The EEOC and NLRB continue to actively review severance agreements, in addition to social media policies and employee handbooks. The provisions that draw the most scrutiny are waivers or releases of claims, confidentiality and non-disparagement provisions.

Any attempt to interfere with an employee’s right to file an administrative charge, communicate with the agencies, or participate in agency investigations, are troublesome. Remember that while an employee can waive or release an EEOC or NLRA claim, the employee can still file a charge of discrimination or an unfair labor practice charge. You can, however, require that the employee waive any right to individual relief in the event a charge is filed. You should always include appropriate carve out language and the language should not be limited to just the EEOC and NLRB, but should apply to any other federal, state or local agency charged with enforcement of any laws. You should consider using a separate, bold paragraph (omnibus carve out) and then refer to that carve out paragraph in each provision that may restrict the employee’s rights. Do not condition payment of the severance on a withdrawal of a pending agency charge, but instead require the employee to complete and return an appropriate agency withdrawal form and notify the agency of the agreement.

Confidentiality and non-disparagement provisions can run afoul of Section 7 and 8 of the National Labor Relations Act (NLRA). The NLRB is concerned with broad provisions that may prohibit employees from discussing the terms and conditions of their employment or saying anything about their employer. Any provision that requires an employee to keep company information confidential should be carefully defined and limited to trade secrets and other non-public proprietary business information and should not be so broad as to cover all company and employee information. A provision that requires the employee to keep the severance agreement confidential should be limited to disclosure of the severance payment or specific terms, rather than the entire agreement. A non-disparagement provision that applies to statements about an employer should be limited to false statements that are willfully, maliciously or knowingly made. You can still prevent an employee from disparaging customers, suppliers and vendors.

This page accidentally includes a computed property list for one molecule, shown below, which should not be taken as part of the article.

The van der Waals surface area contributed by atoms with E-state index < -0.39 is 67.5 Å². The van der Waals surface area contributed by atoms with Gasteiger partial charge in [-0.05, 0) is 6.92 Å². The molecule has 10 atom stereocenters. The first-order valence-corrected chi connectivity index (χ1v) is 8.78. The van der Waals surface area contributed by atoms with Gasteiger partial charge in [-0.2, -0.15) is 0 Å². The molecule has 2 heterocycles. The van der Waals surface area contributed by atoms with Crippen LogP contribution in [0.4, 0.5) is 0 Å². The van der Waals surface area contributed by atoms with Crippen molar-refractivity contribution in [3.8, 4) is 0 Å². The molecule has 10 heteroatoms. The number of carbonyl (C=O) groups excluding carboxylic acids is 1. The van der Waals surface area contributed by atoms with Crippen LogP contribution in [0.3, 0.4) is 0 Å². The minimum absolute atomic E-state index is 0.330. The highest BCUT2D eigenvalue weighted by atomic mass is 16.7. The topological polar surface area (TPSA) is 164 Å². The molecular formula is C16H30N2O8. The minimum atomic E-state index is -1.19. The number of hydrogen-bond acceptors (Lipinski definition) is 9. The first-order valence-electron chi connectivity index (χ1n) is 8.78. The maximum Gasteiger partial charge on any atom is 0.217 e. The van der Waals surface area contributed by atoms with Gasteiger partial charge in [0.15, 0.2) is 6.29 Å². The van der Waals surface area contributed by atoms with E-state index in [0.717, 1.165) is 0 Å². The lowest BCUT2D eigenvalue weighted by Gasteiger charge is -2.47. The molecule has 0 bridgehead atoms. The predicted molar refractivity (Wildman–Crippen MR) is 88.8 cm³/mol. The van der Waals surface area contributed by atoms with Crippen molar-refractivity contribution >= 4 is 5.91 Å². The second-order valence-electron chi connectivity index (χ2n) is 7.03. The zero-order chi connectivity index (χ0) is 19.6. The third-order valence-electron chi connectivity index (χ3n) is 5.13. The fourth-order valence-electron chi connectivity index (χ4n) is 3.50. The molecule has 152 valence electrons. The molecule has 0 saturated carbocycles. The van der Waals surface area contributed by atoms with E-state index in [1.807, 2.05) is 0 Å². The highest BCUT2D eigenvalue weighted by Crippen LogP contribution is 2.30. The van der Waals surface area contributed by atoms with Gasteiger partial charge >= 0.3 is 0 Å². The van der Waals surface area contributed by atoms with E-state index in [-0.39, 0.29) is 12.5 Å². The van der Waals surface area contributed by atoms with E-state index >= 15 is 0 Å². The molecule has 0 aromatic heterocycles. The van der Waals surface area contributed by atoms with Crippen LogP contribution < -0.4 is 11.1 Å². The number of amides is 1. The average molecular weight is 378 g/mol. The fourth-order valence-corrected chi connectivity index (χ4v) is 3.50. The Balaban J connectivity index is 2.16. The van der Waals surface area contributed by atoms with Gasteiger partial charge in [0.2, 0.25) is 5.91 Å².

You should add a savings provision that nothing in the severance agreement is intended to prohibit the employee from exercising his or her rights under the NLRA.

Employers should have their severance agreements reviewed on a regular basis to ensure they are current.